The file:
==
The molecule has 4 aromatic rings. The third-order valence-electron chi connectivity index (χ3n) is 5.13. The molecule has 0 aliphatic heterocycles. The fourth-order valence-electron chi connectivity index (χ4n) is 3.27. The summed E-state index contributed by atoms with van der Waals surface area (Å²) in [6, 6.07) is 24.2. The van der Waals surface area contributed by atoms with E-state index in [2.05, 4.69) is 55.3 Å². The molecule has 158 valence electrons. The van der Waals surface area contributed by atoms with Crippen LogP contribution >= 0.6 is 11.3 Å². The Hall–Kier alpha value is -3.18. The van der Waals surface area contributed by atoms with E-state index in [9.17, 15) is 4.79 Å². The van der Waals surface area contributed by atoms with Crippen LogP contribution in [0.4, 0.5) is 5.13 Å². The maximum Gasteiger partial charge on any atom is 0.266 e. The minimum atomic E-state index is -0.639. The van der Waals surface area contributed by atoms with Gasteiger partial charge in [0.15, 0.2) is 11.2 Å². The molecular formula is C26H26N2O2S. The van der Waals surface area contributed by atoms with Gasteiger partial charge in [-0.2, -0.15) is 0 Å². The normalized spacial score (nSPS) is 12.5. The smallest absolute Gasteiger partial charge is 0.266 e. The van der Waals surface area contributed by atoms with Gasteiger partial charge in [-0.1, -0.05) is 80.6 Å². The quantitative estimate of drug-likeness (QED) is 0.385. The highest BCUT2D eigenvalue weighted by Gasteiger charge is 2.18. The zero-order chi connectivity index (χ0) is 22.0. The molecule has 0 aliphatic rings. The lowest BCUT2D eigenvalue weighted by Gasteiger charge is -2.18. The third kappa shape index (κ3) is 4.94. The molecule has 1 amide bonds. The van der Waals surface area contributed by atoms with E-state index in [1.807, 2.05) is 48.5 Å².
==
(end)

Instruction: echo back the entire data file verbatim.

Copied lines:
The molecule has 4 aromatic rings. The third-order valence-electron chi connectivity index (χ3n) is 5.13. The molecule has 0 aliphatic heterocycles. The fourth-order valence-electron chi connectivity index (χ4n) is 3.27. The summed E-state index contributed by atoms with van der Waals surface area (Å²) in [6, 6.07) is 24.2. The van der Waals surface area contributed by atoms with E-state index in [2.05, 4.69) is 55.3 Å². The molecule has 158 valence electrons. The van der Waals surface area contributed by atoms with Crippen LogP contribution >= 0.6 is 11.3 Å². The Hall–Kier alpha value is -3.18. The van der Waals surface area contributed by atoms with E-state index in [9.17, 15) is 4.79 Å². The van der Waals surface area contributed by atoms with Crippen LogP contribution in [0.4, 0.5) is 5.13 Å². The maximum Gasteiger partial charge on any atom is 0.266 e. The minimum atomic E-state index is -0.639. The van der Waals surface area contributed by atoms with Gasteiger partial charge in [0.15, 0.2) is 11.2 Å². The molecular formula is C26H26N2O2S. The van der Waals surface area contributed by atoms with Gasteiger partial charge in [-0.2, -0.15) is 0 Å². The normalized spacial score (nSPS) is 12.5. The smallest absolute Gasteiger partial charge is 0.266 e. The van der Waals surface area contributed by atoms with Gasteiger partial charge in [-0.1, -0.05) is 80.6 Å². The quantitative estimate of drug-likeness (QED) is 0.385. The highest BCUT2D eigenvalue weighted by Gasteiger charge is 2.18. The zero-order chi connectivity index (χ0) is 22.0. The molecule has 0 aliphatic rings. The lowest BCUT2D eigenvalue weighted by Gasteiger charge is -2.18. The third kappa shape index (κ3) is 4.94. The molecule has 1 amide bonds. The van der Waals surface area contributed by atoms with E-state index in [1.807, 2.05) is 48.5 Å².